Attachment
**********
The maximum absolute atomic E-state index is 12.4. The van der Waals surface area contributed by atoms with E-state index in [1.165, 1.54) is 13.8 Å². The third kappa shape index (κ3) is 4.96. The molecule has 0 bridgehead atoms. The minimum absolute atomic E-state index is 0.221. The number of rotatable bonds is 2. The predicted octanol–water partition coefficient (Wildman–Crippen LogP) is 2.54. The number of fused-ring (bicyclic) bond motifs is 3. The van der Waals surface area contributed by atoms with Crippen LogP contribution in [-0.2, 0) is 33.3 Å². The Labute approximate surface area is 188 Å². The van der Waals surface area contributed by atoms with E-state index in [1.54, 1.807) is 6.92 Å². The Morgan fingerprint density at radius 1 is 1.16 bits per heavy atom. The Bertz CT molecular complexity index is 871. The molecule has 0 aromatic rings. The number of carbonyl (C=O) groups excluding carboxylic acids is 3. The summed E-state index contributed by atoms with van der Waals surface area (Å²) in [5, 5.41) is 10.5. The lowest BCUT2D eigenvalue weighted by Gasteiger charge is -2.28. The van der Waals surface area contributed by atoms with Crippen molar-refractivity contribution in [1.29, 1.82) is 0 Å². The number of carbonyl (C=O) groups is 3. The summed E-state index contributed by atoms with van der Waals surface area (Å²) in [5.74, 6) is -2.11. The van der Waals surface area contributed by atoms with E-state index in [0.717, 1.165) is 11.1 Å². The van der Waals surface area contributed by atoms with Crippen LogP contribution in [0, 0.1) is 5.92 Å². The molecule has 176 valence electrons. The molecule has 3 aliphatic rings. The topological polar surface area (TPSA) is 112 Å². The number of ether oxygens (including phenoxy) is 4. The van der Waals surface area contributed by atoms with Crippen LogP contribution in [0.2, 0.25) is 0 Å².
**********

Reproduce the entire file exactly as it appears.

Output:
The maximum absolute atomic E-state index is 12.4. The van der Waals surface area contributed by atoms with E-state index in [1.165, 1.54) is 13.8 Å². The third kappa shape index (κ3) is 4.96. The molecule has 0 bridgehead atoms. The minimum absolute atomic E-state index is 0.221. The number of rotatable bonds is 2. The predicted octanol–water partition coefficient (Wildman–Crippen LogP) is 2.54. The number of fused-ring (bicyclic) bond motifs is 3. The van der Waals surface area contributed by atoms with Crippen LogP contribution in [-0.2, 0) is 33.3 Å². The Labute approximate surface area is 188 Å². The van der Waals surface area contributed by atoms with E-state index in [1.54, 1.807) is 6.92 Å². The Morgan fingerprint density at radius 1 is 1.16 bits per heavy atom. The Bertz CT molecular complexity index is 871. The molecule has 0 aromatic rings. The number of carbonyl (C=O) groups excluding carboxylic acids is 3. The summed E-state index contributed by atoms with van der Waals surface area (Å²) in [5, 5.41) is 10.5. The lowest BCUT2D eigenvalue weighted by Gasteiger charge is -2.28. The van der Waals surface area contributed by atoms with Crippen molar-refractivity contribution in [1.29, 1.82) is 0 Å². The number of carbonyl (C=O) groups is 3. The summed E-state index contributed by atoms with van der Waals surface area (Å²) in [5.74, 6) is -2.11. The van der Waals surface area contributed by atoms with E-state index in [0.717, 1.165) is 11.1 Å². The van der Waals surface area contributed by atoms with Crippen LogP contribution in [0, 0.1) is 5.92 Å². The molecule has 176 valence electrons. The molecule has 3 aliphatic rings. The topological polar surface area (TPSA) is 112 Å². The number of ether oxygens (including phenoxy) is 4. The van der Waals surface area contributed by atoms with Crippen LogP contribution in [0.2, 0.25) is 0 Å².